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Re: Winnisquam Monster Pike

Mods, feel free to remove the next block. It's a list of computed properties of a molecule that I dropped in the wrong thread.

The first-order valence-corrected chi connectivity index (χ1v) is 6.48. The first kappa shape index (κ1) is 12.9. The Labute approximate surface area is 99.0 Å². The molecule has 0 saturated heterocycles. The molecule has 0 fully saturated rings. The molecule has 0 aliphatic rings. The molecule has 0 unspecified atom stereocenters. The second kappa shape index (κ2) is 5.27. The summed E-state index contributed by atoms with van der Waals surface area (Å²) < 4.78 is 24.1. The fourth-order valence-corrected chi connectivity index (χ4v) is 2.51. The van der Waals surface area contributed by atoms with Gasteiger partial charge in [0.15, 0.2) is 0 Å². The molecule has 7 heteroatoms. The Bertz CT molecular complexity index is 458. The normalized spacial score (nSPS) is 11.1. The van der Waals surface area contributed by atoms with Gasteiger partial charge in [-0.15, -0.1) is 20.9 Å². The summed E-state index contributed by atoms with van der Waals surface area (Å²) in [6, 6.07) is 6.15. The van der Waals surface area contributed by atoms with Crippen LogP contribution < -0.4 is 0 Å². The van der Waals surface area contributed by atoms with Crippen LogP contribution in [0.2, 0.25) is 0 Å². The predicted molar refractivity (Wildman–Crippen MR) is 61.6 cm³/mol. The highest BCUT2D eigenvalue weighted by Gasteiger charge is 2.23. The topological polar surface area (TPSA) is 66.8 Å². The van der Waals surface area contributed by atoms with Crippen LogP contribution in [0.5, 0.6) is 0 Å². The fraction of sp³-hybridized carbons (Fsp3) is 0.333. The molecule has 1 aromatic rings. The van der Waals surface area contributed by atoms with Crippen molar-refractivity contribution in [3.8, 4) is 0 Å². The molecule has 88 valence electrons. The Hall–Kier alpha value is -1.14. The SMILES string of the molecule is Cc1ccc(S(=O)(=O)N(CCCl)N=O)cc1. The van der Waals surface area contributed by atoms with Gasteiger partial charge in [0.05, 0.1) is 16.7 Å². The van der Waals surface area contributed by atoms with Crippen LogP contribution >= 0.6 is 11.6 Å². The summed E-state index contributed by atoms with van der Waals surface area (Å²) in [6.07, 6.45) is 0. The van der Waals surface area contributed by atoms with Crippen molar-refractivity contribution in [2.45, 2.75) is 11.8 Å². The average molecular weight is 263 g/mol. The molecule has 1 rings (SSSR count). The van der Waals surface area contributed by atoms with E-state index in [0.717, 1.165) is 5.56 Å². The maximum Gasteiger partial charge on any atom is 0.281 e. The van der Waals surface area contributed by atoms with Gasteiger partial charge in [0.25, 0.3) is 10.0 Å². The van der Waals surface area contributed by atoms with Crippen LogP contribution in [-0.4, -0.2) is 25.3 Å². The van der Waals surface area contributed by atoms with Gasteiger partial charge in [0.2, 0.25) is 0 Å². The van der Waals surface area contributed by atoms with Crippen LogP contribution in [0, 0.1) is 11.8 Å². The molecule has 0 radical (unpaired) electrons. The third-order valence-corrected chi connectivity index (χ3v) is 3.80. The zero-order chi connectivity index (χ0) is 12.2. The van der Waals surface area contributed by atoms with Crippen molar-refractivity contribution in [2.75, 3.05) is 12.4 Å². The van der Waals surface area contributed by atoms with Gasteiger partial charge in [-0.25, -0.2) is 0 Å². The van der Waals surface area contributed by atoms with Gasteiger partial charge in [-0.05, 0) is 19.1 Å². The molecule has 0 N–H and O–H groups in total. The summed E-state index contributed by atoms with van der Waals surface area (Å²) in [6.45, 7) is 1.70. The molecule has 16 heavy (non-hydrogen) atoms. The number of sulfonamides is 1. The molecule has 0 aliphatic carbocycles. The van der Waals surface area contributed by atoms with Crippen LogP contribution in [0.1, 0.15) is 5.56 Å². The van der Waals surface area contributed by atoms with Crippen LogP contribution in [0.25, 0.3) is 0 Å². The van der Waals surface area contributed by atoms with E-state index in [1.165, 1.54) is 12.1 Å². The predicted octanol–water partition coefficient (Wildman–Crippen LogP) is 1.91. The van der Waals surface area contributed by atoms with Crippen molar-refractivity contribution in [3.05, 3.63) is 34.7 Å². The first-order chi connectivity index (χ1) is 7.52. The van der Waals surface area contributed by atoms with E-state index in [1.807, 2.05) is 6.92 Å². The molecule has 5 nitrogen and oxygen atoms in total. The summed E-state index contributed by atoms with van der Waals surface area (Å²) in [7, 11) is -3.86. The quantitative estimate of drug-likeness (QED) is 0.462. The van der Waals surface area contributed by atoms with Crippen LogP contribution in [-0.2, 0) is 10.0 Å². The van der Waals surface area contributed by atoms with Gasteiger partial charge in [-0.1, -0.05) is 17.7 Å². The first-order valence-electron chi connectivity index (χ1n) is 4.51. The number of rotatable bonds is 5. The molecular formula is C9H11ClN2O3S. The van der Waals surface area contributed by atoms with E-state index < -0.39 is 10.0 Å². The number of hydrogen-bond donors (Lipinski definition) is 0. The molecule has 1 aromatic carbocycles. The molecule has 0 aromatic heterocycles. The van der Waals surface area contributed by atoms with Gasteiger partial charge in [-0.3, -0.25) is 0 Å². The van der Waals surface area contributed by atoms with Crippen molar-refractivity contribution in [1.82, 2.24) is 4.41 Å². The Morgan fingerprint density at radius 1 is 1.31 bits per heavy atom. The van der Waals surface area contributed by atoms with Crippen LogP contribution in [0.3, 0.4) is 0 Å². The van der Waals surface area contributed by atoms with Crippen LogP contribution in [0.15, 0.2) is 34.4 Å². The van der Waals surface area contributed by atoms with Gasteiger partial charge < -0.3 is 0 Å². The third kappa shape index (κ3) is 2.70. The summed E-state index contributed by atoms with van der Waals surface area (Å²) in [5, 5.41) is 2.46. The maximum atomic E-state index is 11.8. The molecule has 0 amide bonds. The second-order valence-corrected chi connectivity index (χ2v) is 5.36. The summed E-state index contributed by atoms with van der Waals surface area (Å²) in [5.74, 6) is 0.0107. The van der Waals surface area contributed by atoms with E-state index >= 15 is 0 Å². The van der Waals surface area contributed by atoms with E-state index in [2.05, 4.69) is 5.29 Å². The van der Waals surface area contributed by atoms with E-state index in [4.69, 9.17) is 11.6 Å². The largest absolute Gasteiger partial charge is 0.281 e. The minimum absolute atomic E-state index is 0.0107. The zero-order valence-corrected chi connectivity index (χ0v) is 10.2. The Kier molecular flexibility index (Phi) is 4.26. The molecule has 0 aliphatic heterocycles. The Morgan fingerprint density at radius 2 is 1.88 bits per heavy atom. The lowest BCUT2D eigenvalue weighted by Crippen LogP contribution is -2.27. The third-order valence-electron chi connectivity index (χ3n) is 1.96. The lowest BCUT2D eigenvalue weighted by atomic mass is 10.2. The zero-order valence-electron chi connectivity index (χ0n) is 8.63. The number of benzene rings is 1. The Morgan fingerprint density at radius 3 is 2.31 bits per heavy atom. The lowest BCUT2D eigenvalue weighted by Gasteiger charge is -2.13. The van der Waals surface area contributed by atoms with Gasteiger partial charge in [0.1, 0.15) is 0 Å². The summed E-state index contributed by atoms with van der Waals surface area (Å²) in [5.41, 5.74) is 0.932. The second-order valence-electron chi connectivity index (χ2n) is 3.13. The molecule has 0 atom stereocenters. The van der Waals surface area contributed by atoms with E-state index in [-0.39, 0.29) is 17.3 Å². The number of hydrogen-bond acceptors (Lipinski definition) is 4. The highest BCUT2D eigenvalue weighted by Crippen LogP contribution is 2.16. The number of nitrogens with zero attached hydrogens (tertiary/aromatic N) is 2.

I'll also chime in with an opinion similar to those already voiced, and will add a little more. I am also not a fisheries biologist, just an observant fisherman. According to F&G, Massabesic Lake in Manchester/Auburn holds Northern. I live about 6 miles from there but always opt to drive up to Winni to fish for salmon given the option (same passion as most of you following this site). Every year I have the intention of fishing for Northern in Massabesic at least once but never seem to do it. I really wish there was a Walleye fishery within decent driving distance too. I grew up in a region that supported a wide variety of fishing opportunities including Walleye, Salmon, Steelhead, Trout, Northern, Musky, Perch, Bass, etc. and etc. Having the option to fish for whatever I wanted to depending on my mood was great..took it for granted actually. As a rule, spring was always trout in the streams (mostly stocked), deep water walleye in summer, and occasionally a little Northern activity during late summer evenings. My point is that I enjoyed it all when it was available. I strongly agree with others here that introducing non-native species has the potential to destroy fisheries and I have seen it happen. Those people doing it illegally should be shot and dragged around the street with a Northern in their mouth. Intuitively, it makes sense that the introduction of Northern or Musky could decimate trout and salmon waters, at least at the times of the year when they share the same space. I would think that spring would potentially be the most destructive. However, the devil's advocate in me has to question the REAL risk to trout & salmon being destroyed as a result. I lived in Colorado for a while and a friend invited me to try belly boat trolling (fin kicking) for trophy trout with a fly rod in Spinney Lake, a high elevation Gold Medal water (2500 acres, 53900 AF). I can't describe the experience when the first fish hit my woolly bugger and stripped out line to the backing. When I finally got it in I was surprised to find a 28" Northern on the end. It was only luck that it was hooked in a way that its teeth didn't shred the tippet. OK...there is a point here. If the two species can't coexist, why do they do so in some places? Spinney Lake continues to sustain high numbers of both populations. I suspect it is because there is enough depth and temperature variation to separate them most of the time. Again, I'm totally against the morons who may have done their own bucket stocking. But, I'd still like to understand the REAL probabilities vs. the emotional.